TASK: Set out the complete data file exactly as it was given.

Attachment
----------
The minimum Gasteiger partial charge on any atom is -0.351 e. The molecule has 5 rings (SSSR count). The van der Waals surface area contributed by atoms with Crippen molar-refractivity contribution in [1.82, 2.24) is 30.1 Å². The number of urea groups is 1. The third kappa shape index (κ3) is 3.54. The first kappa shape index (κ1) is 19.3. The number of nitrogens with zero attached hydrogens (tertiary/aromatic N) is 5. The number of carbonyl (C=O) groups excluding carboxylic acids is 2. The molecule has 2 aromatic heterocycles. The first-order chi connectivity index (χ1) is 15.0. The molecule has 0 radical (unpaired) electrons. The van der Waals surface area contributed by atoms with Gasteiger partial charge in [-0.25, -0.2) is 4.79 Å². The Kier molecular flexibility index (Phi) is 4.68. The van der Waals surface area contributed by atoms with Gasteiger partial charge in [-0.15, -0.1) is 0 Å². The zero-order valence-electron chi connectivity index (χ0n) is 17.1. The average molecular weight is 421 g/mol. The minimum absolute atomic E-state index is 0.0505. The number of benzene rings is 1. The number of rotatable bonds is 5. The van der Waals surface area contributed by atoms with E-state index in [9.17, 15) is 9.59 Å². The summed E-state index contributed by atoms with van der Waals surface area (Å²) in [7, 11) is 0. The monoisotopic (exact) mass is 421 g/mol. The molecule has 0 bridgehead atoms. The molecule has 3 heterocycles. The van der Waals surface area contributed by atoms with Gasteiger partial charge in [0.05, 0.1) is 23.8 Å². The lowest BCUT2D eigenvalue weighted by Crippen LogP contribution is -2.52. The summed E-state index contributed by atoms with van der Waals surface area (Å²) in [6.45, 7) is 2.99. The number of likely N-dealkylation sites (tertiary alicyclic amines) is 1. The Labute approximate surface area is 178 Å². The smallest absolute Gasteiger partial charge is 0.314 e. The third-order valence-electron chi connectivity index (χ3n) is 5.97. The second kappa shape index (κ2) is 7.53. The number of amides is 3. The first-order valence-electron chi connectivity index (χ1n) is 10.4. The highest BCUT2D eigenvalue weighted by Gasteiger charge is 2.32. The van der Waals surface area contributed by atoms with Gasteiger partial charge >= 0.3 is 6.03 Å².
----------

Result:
The minimum Gasteiger partial charge on any atom is -0.351 e. The molecule has 5 rings (SSSR count). The van der Waals surface area contributed by atoms with Crippen molar-refractivity contribution in [1.82, 2.24) is 30.1 Å². The number of urea groups is 1. The third kappa shape index (κ3) is 3.54. The first kappa shape index (κ1) is 19.3. The number of nitrogens with zero attached hydrogens (tertiary/aromatic N) is 5. The number of carbonyl (C=O) groups excluding carboxylic acids is 2. The molecule has 2 aromatic heterocycles. The first-order chi connectivity index (χ1) is 15.0. The molecule has 0 radical (unpaired) electrons. The van der Waals surface area contributed by atoms with Gasteiger partial charge in [-0.25, -0.2) is 4.79 Å². The Kier molecular flexibility index (Phi) is 4.68. The van der Waals surface area contributed by atoms with Gasteiger partial charge in [-0.15, -0.1) is 0 Å². The zero-order valence-electron chi connectivity index (χ0n) is 17.1. The average molecular weight is 421 g/mol. The minimum absolute atomic E-state index is 0.0505. The number of benzene rings is 1. The number of rotatable bonds is 5. The van der Waals surface area contributed by atoms with E-state index in [9.17, 15) is 9.59 Å². The summed E-state index contributed by atoms with van der Waals surface area (Å²) in [7, 11) is 0. The monoisotopic (exact) mass is 421 g/mol. The molecule has 0 bridgehead atoms. The molecule has 3 heterocycles. The van der Waals surface area contributed by atoms with Gasteiger partial charge in [0.05, 0.1) is 23.8 Å². The lowest BCUT2D eigenvalue weighted by Crippen LogP contribution is -2.52. The summed E-state index contributed by atoms with van der Waals surface area (Å²) in [6.45, 7) is 2.99. The number of likely N-dealkylation sites (tertiary alicyclic amines) is 1. The Labute approximate surface area is 178 Å². The smallest absolute Gasteiger partial charge is 0.314 e. The third-order valence-electron chi connectivity index (χ3n) is 5.97. The second kappa shape index (κ2) is 7.53. The number of amides is 3. The first-order valence-electron chi connectivity index (χ1n) is 10.4. The highest BCUT2D eigenvalue weighted by Gasteiger charge is 2.32. The van der Waals surface area contributed by atoms with Gasteiger partial charge >= 0.3 is 6.03 Å².